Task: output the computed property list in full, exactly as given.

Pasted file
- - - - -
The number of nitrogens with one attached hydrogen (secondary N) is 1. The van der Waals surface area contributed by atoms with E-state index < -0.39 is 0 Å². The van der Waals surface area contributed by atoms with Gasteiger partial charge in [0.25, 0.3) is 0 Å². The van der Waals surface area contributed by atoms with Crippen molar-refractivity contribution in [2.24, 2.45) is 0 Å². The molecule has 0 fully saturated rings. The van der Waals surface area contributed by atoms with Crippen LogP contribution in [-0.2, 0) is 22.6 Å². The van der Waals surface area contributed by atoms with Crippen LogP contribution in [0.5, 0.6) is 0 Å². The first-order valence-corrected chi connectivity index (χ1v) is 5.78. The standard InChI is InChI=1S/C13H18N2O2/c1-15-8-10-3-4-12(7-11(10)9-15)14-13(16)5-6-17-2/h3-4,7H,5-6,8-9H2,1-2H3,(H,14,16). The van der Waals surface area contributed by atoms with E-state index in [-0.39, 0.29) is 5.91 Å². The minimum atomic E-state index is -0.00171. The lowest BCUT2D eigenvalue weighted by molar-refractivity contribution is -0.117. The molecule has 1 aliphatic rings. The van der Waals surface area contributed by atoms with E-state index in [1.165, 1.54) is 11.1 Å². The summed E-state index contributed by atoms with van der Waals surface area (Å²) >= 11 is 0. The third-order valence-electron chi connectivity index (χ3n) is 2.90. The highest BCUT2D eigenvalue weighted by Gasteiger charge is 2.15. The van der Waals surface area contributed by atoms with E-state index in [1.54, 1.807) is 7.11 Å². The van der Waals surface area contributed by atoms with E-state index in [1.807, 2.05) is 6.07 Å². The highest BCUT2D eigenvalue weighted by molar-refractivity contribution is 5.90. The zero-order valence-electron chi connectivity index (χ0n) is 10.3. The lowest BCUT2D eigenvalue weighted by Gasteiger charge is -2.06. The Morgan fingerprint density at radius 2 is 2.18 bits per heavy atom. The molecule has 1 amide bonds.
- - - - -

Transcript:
The number of nitrogens with one attached hydrogen (secondary N) is 1. The van der Waals surface area contributed by atoms with E-state index < -0.39 is 0 Å². The van der Waals surface area contributed by atoms with Gasteiger partial charge in [0.25, 0.3) is 0 Å². The van der Waals surface area contributed by atoms with Crippen molar-refractivity contribution in [2.24, 2.45) is 0 Å². The molecule has 0 fully saturated rings. The van der Waals surface area contributed by atoms with Crippen LogP contribution in [-0.2, 0) is 22.6 Å². The van der Waals surface area contributed by atoms with Crippen LogP contribution in [0.5, 0.6) is 0 Å². The first-order valence-corrected chi connectivity index (χ1v) is 5.78. The standard InChI is InChI=1S/C13H18N2O2/c1-15-8-10-3-4-12(7-11(10)9-15)14-13(16)5-6-17-2/h3-4,7H,5-6,8-9H2,1-2H3,(H,14,16). The van der Waals surface area contributed by atoms with E-state index in [-0.39, 0.29) is 5.91 Å². The minimum atomic E-state index is -0.00171. The lowest BCUT2D eigenvalue weighted by molar-refractivity contribution is -0.117. The molecule has 1 aliphatic rings. The van der Waals surface area contributed by atoms with E-state index in [1.165, 1.54) is 11.1 Å². The summed E-state index contributed by atoms with van der Waals surface area (Å²) >= 11 is 0. The third-order valence-electron chi connectivity index (χ3n) is 2.90. The highest BCUT2D eigenvalue weighted by Gasteiger charge is 2.15. The van der Waals surface area contributed by atoms with E-state index in [1.54, 1.807) is 7.11 Å². The van der Waals surface area contributed by atoms with E-state index in [1.807, 2.05) is 6.07 Å². The highest BCUT2D eigenvalue weighted by molar-refractivity contribution is 5.90. The zero-order valence-electron chi connectivity index (χ0n) is 10.3. The lowest BCUT2D eigenvalue weighted by Gasteiger charge is -2.06. The Morgan fingerprint density at radius 2 is 2.18 bits per heavy atom. The molecule has 1 amide bonds.